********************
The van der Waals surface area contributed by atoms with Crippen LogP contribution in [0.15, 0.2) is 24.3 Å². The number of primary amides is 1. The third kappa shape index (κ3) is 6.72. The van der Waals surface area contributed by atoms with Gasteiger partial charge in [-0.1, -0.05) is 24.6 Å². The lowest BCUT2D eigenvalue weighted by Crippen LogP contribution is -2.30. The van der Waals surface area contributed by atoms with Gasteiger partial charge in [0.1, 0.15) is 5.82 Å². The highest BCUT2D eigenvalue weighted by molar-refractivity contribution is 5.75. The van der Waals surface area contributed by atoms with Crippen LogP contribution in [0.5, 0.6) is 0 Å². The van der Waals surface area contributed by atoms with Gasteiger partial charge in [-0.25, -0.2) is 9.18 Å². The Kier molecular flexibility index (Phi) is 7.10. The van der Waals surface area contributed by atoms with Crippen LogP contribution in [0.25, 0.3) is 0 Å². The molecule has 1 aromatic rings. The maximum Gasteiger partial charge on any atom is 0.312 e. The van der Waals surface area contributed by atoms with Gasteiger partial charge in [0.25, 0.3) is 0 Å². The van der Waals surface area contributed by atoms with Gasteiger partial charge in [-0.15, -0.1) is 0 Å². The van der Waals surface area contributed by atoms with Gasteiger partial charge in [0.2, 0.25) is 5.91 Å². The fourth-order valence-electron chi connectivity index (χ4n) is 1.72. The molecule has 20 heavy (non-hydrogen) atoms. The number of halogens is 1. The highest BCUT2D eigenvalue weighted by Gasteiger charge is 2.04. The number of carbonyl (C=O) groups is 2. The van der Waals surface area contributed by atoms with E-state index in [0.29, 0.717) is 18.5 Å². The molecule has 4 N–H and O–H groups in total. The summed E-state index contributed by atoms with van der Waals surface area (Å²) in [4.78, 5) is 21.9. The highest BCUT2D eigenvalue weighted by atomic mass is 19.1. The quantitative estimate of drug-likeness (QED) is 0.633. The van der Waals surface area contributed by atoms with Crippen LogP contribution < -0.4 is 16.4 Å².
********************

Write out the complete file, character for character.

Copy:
The van der Waals surface area contributed by atoms with Crippen LogP contribution in [0.15, 0.2) is 24.3 Å². The number of primary amides is 1. The third kappa shape index (κ3) is 6.72. The van der Waals surface area contributed by atoms with Gasteiger partial charge in [-0.1, -0.05) is 24.6 Å². The lowest BCUT2D eigenvalue weighted by Crippen LogP contribution is -2.30. The van der Waals surface area contributed by atoms with Gasteiger partial charge in [0.1, 0.15) is 5.82 Å². The highest BCUT2D eigenvalue weighted by molar-refractivity contribution is 5.75. The van der Waals surface area contributed by atoms with Crippen LogP contribution in [0.5, 0.6) is 0 Å². The van der Waals surface area contributed by atoms with Gasteiger partial charge in [-0.25, -0.2) is 9.18 Å². The Kier molecular flexibility index (Phi) is 7.10. The van der Waals surface area contributed by atoms with Crippen LogP contribution in [0.25, 0.3) is 0 Å². The molecule has 1 aromatic rings. The maximum Gasteiger partial charge on any atom is 0.312 e. The van der Waals surface area contributed by atoms with Gasteiger partial charge in [0.25, 0.3) is 0 Å². The van der Waals surface area contributed by atoms with Gasteiger partial charge in [-0.15, -0.1) is 0 Å². The van der Waals surface area contributed by atoms with Gasteiger partial charge in [0.2, 0.25) is 5.91 Å². The fourth-order valence-electron chi connectivity index (χ4n) is 1.72. The molecule has 20 heavy (non-hydrogen) atoms. The number of halogens is 1. The highest BCUT2D eigenvalue weighted by Gasteiger charge is 2.04. The number of carbonyl (C=O) groups is 2. The van der Waals surface area contributed by atoms with E-state index in [0.29, 0.717) is 18.5 Å². The molecule has 4 N–H and O–H groups in total. The summed E-state index contributed by atoms with van der Waals surface area (Å²) in [4.78, 5) is 21.9. The highest BCUT2D eigenvalue weighted by atomic mass is 19.1. The quantitative estimate of drug-likeness (QED) is 0.633. The van der Waals surface area contributed by atoms with Crippen LogP contribution < -0.4 is 16.4 Å².